Anita Hill : biography
Four female witnesses waited in the wings to reportedly support Hill’s credibility, but they were not called, due to what the Los Angeles Times described as a private, compromise deal between "aggressive, gloves-off" Republicans and the Senate Judiciary Committee Chair, Democrat Joe Biden. According to Time magazine, one of the witnesses, Angela Wright, may not have been considered credible on the issue of sexual harassment because she had been fired from the EEOC by Thomas.
Hill agreed to take a polygraph test. The results supported the veracity of her statements; Thomas declined the test. He made a vehement and complete denial, saying that he was being subjected to a "high-tech lynching for uppity blacks" by white liberals who were seeking to block a black conservative from taking a seat on the Supreme Court. After extensive debate, the U.S. Senate confirmed Thomas to the Supreme Court by a vote of 52–48; the narrowest margin since the 19th century.
Thomas’s supporters questioned Hill’s credibility claiming she was delusional or was a spurned woman, seeking revenge. They cited the time delay of ten years between the alleged behavior by Thomas and Hill’s accusations, and noted that Hill had followed Thomas to a second job and later had personal contacts with Thomas, including giving him a ride to an airport—behavior which they said would be inexplicable if Hill’s allegations were true. Hill countered that she came forward because she felt an obligation to share information on the character and actions of a person who was being considered for the Supreme Court. She testified that after leaving the EEOC, she had had two "inconsequential" phone conversations with Thomas, and had seen him personally on two occasions; once to get a job reference and the second time when he made a public appearance in Oklahoma where she was teaching.
Doubts about the veracity of Hill’s 1991 testimony persisted long after Thomas took his seat on the Court. They were furthered by American Spectator writer David Brock in his 1993 book The Real Anita Hill, though he later recanted the claims he had made, described his book as "character assassination", and apologized to Hill.By 2004, Brock had made a political about face from conservative to liberal and he founded the progressive media watchdog organization Media Matters for America After interviewing a number of women who alleged that Thomas had frequently subjected them to sexually explicit remarks, Wall Street Journal reporters Jane Mayer and Jill Abramson wrote a book which concluded that Thomas had lied during his confirmation process. Time magazine however, remarked in 1994 that "Their book doesn’t quite nail that conclusion." In 2007, Kevin , a coauthor of another book on Thomas, remarked that what happened between Thomas and Hill was "ultimately unknowable" by others, but that it was clear that "one of them lied, period." Writing in 2007, Neil Lewis of The New York Times remarked that, "To this day, each side in the epic he-said, she-said dispute has its unmovable believers".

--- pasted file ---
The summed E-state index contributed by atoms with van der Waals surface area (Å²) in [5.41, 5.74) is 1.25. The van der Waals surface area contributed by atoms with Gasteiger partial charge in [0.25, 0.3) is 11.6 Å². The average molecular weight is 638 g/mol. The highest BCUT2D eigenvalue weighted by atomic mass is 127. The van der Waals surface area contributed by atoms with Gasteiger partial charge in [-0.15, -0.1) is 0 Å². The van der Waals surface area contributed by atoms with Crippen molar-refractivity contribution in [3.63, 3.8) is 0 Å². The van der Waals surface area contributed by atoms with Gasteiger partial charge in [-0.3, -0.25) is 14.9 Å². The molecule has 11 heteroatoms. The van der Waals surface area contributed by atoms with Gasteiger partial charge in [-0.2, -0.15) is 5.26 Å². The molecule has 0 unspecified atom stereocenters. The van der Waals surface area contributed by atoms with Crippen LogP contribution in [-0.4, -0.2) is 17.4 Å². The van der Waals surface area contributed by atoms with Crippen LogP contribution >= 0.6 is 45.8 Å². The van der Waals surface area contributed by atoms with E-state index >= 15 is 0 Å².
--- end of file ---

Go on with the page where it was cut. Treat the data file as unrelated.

In 2007, Clarence Thomas published his autobiography, My Grandfather’s Son, in which he revisited the controversy, calling Hill his "most traitorous adversary" and saying that pro-choice liberals who feared that he would vote to overturn Roe v. Wade if he were seated on the Supreme Court used the scandal against him. He described Hill as touchy and apt to overreact, and her work at the EEOC as mediocre. He acknowledged that three other former EEOC employees had backed Hill’s story, but said they had all left the agency on bad terms. He also wrote that Hill "was a left-winger who’d never expressed any religious sentiments whatsoever…and the only reason why she’d held a job in the Reagan administration was because I’d given it to her." Hill denied the accusations in an op-ed in the New York Times saying she would not "stand by silently and allow [Justice Thomas], in his anger, to reinvent me".